Keeping software secure has become increasingly important for businesses over the years. Software security is no longer optional; it has become an absolute necessity. Security breaches and attacks could potentially result in a significant loss to your company’s revenue, reputation and even your customer base. With this in mind, it’s important to have procedures and processes in place to minimise the chances of any sensitive customer data getting into the hands of the wrong people.
Let’s dive in to the five key security steps Enable recommends your company should take to keep your software secure and your customers protected.
1. Preventive Measures
Being part of a connected world provides a significant number of both benefits and risks. Any computer that is connected to the internet is at a potential risk from various security breaches and attacks, such as viruses, Trojans, and spyware. Firewalls should be used to protect your company network by only allowing internet traffic that is defined in your firewall policy. Antivirus software should be used to prevent, detect and remove any malicious software and other threats. All software should be properly patched and kept up to date.
Software security is a concern for all of your employees, not just your IT team
2. Company Practices
Software security is a concern for all of your employees, not just your IT team. While there are many significant measures that your employees will be aware of, such as using firewalls and antivirus software, there are also other extremely effective company practices that can be implemented. User access rights should be regularly reviewed. Company equipment should be kept secure and locked whilst unattended. Strong passwords should be established. VPNs (virtual private networks) should be used when connecting to your servers through mobile devices such as smart phones or tablets, or working offsite. Customer data should be securely backed up on a regular basis and all of your employees should be trained to follow best practices in protecting data. Regular internal audits as well as annual external audits should be undertaken, documented and regularly reviewed. Third-party access to your company’s information systems or for unescorted access to the premises should be restricted and regularly reviewed.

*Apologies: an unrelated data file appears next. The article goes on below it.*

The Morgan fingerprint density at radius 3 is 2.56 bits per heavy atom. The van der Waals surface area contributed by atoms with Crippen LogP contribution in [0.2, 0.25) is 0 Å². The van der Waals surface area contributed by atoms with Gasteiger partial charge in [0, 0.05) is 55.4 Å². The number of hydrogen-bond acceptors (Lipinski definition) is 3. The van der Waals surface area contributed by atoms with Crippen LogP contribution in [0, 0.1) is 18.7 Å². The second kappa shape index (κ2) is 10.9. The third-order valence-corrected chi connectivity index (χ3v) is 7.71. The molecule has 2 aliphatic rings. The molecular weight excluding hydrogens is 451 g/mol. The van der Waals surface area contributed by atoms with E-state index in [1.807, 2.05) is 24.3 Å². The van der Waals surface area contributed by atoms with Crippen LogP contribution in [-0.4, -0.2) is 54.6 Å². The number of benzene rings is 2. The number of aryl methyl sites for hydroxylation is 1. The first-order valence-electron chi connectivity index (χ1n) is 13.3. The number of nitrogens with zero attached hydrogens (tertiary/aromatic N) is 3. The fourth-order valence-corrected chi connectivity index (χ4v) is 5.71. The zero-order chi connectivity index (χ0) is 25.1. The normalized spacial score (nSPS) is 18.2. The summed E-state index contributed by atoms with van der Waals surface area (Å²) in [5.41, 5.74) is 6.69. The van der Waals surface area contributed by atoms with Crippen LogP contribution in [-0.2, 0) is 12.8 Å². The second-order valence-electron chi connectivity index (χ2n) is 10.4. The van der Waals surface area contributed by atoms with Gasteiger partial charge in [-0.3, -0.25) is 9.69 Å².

Encryption is important for protecting your company’s internal information such as customer data, personal files, financial accounts and other sensitive data. Using suitable data encryption where necessary is a simple and efficient method to protect personal data in these situations. Information should be encrypted to prevent unauthorised usage both at rest and in transit. Data should be encrypted when at rest to provide protection in the event that an attacker gains access to files either physically or over your network.
Software has become a common target for attackers, who can leverage relatively simple vulnerabilities to gain access to confidential information or even gain full control of the targeted environment. It is critical to ensure that your software is not susceptible to common types of attack and proactive efforts should be made to prevent them by performing various types of testing. These should include specification testing, unit testing, integration testing, penetration testing, end-to-end testing, load testing and accessibility testing.
5. Disaster Recovery Plan
Most companies have a disaster recovery plan to prepare for any unforeseen data downtime, but many overlook the possibility of a severe security breach or attack. A thorough disaster recovery plan should be in place to isolate the problem, notify any parties that have been affected and also to efficiently resolve the issue. This should be tested regularly, with the outcome reviewed and used as a basis to continually improve and ensure that your employees are best placed during a disaster recovery scenario.
With the everyday distractions of running your business, it can be easy to fall into the trap of taking some of these software security measures for granted. As with any other areas of your business, failure to effectively plan your software security strategy could lead to a redundant and potentially damaging solution. Efforts spent refining and maintaining your software security could greatly reduce the risk of security breaches and attacks, leaving you free to focus on your core business activities.